ARGUMENT

The arguments advanced by petitioner are largely the same as those articulated by petitioner in the Hitachi petition. Compare Pet. 17-27 with 05-918 Pet. 11-17. We therefore incorporate by reference the argu ment set forth in the government's brief in opposition in Hitachi. Any additional arguments presented by peti tioner do not alter the conclusion that the decision of the court of appeals is correct and that review by this Court is not warranted.

It is notable that, in contrast to Hitachi, petitioner here acknowledges (Pet. 19-21) that the supposed conun drum faced by importers that Hitachi urges as a basis of review, see 05-918 Pet. 15-16-i.e., the assertion that importers must either purchase from producers directly and forego competitive pricing or acquiesce in paying the allegedly inflated "all others" rate-can, in fact, be avoided if "the importer requests a review of its re seller." Pet. 19. Petitioner claims that a separate re view of its reseller would have been "redundant" and "pointless" because petitioner "followed the market" and therefore, petitioner asserts, its reseller "should have had the same review result as LG [Semicon Co., Ltd.]." Pet. 20-21. Plainly, neither Commerce nor this Court is obliged to accept on faith petitioner's claim that its un identified third-party reseller was not engaging in inde pendent dumping behavior.

Petitioner also argues (Pet. 25-26) that Commerce's policy, adopted in 2003, of liquidating imports from un reviewed independent resellers at the "all others" rate (see Antidumping and Countervailing Duty Proceedings: Assessment of Antidumping Duties, 68 Fed. Reg. 23,954) is inconsistent with Commerce's policy of requiring cash deposits at the rate established for the producer. Be cause the policy to liquidate at the "all others" rate was adopted only prospectively for administrative reviews requested after the new policy was finally promulgated, see id. at 23,961, and was not applied to petitioner, there is no occasion for the Court to review that policy at this time.

In any event, Commerce has explained why the pro ducer's cash deposit rate is used as the estimated antidumping duty for all imports of that producer's mer chandise. Because it lacks any better information at the time of entry, Commerce operates on "the assumption * * * that the producer made the U.S. sales." 68 Fed. Reg. at 23,958. As Commerce described:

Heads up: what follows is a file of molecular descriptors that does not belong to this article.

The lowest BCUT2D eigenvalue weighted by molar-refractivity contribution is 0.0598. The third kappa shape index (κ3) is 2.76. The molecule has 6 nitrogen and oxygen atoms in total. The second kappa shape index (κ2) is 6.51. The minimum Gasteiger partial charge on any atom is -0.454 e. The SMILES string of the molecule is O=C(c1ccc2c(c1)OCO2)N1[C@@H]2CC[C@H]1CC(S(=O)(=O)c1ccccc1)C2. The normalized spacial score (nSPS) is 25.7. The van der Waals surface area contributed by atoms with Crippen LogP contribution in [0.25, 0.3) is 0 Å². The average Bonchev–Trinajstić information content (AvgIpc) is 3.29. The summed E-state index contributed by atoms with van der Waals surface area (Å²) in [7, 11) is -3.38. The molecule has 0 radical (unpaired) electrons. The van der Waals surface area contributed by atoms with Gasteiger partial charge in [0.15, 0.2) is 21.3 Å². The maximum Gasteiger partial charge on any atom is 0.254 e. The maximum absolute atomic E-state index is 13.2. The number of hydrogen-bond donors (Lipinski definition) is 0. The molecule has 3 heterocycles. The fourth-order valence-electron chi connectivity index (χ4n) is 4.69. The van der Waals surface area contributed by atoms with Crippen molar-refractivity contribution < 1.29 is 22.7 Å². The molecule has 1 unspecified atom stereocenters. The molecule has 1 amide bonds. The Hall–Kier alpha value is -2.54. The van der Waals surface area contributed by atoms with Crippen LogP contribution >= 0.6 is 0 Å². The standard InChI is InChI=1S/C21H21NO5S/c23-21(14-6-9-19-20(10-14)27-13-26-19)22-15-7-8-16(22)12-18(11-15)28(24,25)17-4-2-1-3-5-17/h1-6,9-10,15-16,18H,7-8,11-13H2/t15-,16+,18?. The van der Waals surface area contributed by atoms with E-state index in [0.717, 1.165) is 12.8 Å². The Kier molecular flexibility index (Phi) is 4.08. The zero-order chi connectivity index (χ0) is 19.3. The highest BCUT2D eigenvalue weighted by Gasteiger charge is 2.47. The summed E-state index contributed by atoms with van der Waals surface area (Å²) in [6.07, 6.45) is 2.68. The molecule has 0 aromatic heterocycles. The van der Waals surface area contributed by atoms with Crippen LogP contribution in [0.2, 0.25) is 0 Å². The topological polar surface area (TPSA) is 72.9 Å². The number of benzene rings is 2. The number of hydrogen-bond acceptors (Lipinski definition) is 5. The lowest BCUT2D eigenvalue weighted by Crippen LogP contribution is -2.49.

while entry was made at the producer's cash-deposit rate under a reasonable assumption at the time of entry that the producer was involved in the U.S. transaction, through the administrative review the producer identified its actual customers and import ers for its U.S. sales and only entries involving those customers and importers are appropriately assessed duties based on the results of the review.

Ibid. Petitioner's argument, in effect, attempts to turn Commerce's pragmatic policy of using the producer's cash deposit rate as an estimated dumping duty until the administrative review provides importer-specific data into an entitlement to have imports from an independent reseller liquidated at the producer's rate. Neither the statutory text nor logic compels such a result.

CONCLUSION

The petition for a writ of certiorari should be denied.

Respectfully submitted.

PAUL D. CLEMENT
Solicitor General
PETER D. KEISLER
Assistant Attorney General
DAVID M. COHEN
JEANNE E. DAVIDSON
DAVID S. SILVERBRAND
Attorneys

APRIL 2006

1 Hitachi High Technologies America, Inc., was formerly known as Nissei Sangyo America, Ltd., and the court of appeals caption bears the earlier name. See 05-918 Pet. App. 1a.